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The Collection

In 1990, following the demise of the artist’s widow, Isabella Pakszwer Far, the Foundation inherited the artist’s apartment-studio as well as the majority of his artistic patrimony, which comprises of numerous paintings, works on paper and sculptures, dating from the mid 1920s onwards. The collection consists for the most part of works executed by de Chirico during the last 30 years of his life, many of which were exhibited while the couple were living in the apartment (now the de Chirico House-museum). In 1987, Isabella donated 24 of the artist’s works to Rome’s National Museum of Modern and Contemporary Art (G.N.A.M.). Some of the Maestro’s earliest paintings were among the works bequeathed: Portrait of the Artist’s Mother (1911), Lucretia (1921), Portrait of a Pregnant Woman after Raphael (1923) and the well known Self-Portrait in the Parisian Studio (1934-35).

A selection of representative works from the collection is presented in this section. De Chirico’s pictorial production constitutes the majority of works in the collection and includes paintings such as The Prodigal SonOrpheus the Tired TroubadourThe Return of Ulysses, Old Master copies such as The Three Graces after Rubens (1954) and The Doge’s Palace, Venice (1955) after Canaletto, as well as various still-lifes including one of the collection’s earliest works, Still life with Knife (1932). In addition, the collection conserves a number of portraits de Chirico painted of his wife Isa, as well as a selection of self-portraits, including the famous Self-portrait with Armour (1948) and Self-portrait in the Park (1959). The Foundation’s collection is unique in that it holds the largest single collection of works belonging to the artist’s so-called Neo-metaphysical period (1968-76), an epoch in which de Chirico returned to some of his early iconographic subjects such as the Mannequins and Archaeologists, as well as his mythological characters Hector and Andromache, subjects he reinterpreted in a new light, with brighter colours and serene atmospheres. At the time, themes such as the Suns, the Mysterious Baths and the Trophies also came back to life, along with the artist’s revolutionary spatial inventions such as the Italian Piazza and Metaphysical Interiors of his early metaphysical period.

Amongst the sculptures in the collection, a small terracotta work painted by hand constitutes one of the artist’s first plastic experiments: The Archaeologists (1940). Serial bronze sculpture is particularly prominent in number – sculptures exclusively cast in bronze, with either a dark, gold or silver patina –, a technique through which de Chirico rendered the classic protagonists of his paintings into three-dimensional form. The monumental posthumous sculpture, Hector and Andromache (1986), stands tall at 230 cm at the entrance of Palazzo dei Borgognoni, 31 Piazza di Spagna, greeting visitors on their way to the House-museum upstairs.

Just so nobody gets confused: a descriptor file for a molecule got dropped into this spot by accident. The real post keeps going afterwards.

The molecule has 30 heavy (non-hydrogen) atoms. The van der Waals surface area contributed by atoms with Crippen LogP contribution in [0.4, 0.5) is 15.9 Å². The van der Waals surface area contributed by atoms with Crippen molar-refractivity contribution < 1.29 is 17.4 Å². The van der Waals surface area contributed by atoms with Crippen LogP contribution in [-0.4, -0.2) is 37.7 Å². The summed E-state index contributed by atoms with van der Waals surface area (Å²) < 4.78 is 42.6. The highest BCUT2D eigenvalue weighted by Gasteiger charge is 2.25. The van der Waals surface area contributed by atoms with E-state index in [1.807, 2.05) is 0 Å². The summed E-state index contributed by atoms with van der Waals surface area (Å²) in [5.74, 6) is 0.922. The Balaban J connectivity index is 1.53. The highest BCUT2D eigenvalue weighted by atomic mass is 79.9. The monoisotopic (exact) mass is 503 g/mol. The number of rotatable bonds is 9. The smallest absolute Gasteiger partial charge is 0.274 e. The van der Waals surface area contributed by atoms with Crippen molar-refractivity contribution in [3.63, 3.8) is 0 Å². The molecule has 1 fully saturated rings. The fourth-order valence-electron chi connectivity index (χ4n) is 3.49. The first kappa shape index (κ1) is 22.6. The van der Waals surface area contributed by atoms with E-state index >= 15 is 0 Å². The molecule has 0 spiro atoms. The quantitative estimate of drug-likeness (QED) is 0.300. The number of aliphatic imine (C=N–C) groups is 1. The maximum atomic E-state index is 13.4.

The Foundation has continued to enrich its patrimony over the years with various acquisitions with the aim of amplifying the perspective on de Chirico’s multifaceted production. In 2004, the monumental sculptural work, The Fish was acquired. Sculpted from Vicenza stone, the piece was once part of the Mysterious Baths Fountain (1973) located in Milan’s Sempione Park. The Fish is now on permanent loan to the Municipality of Milan and is presently on exhibit in the recently opened Museo del Novecento (December 2010). In 2004, the Foundation also acquired a copy of the 1941 edition of Apocalypse, edited by Raffaele Carrieri (a limited edition of 160 with 20 lithographs by the artist). The Foundation’s copy contains an additional 10 pastel-coloured plates by the artist. Amongst other acquisitions, the 2006 purchase of a group of theatre costumes is of particular interest. The collection consists of 19 costumes (some of which are hand-painted), designed by de Chirico for the 1931 production of Pulcinella, Ballet Russes de Monte Carlo and the 1938 production of Protée. During the last several years, a number of drawings dating from the 1920s and 1930s have also been added to the collection, including Furniture in the Valley of 1927. The Foundation also has a number of works on permanent loan to various museums, including the monumental patinated bronze sculpture The Archaeologists at the National Museum of Modern and Contemporary Art, Rome.

For its noteworthy size (over 600 artworks), the extraordinary quality of the individual pieces and the variety of techniques represented, the Foundation’s collection provides a utterly unique “point of view” on the artist’s overall production: a privileged perspective following the continual variations tracing the long course of de Chirico’s artistic journey and the continuous metamorphoses of his Metaphysical Art.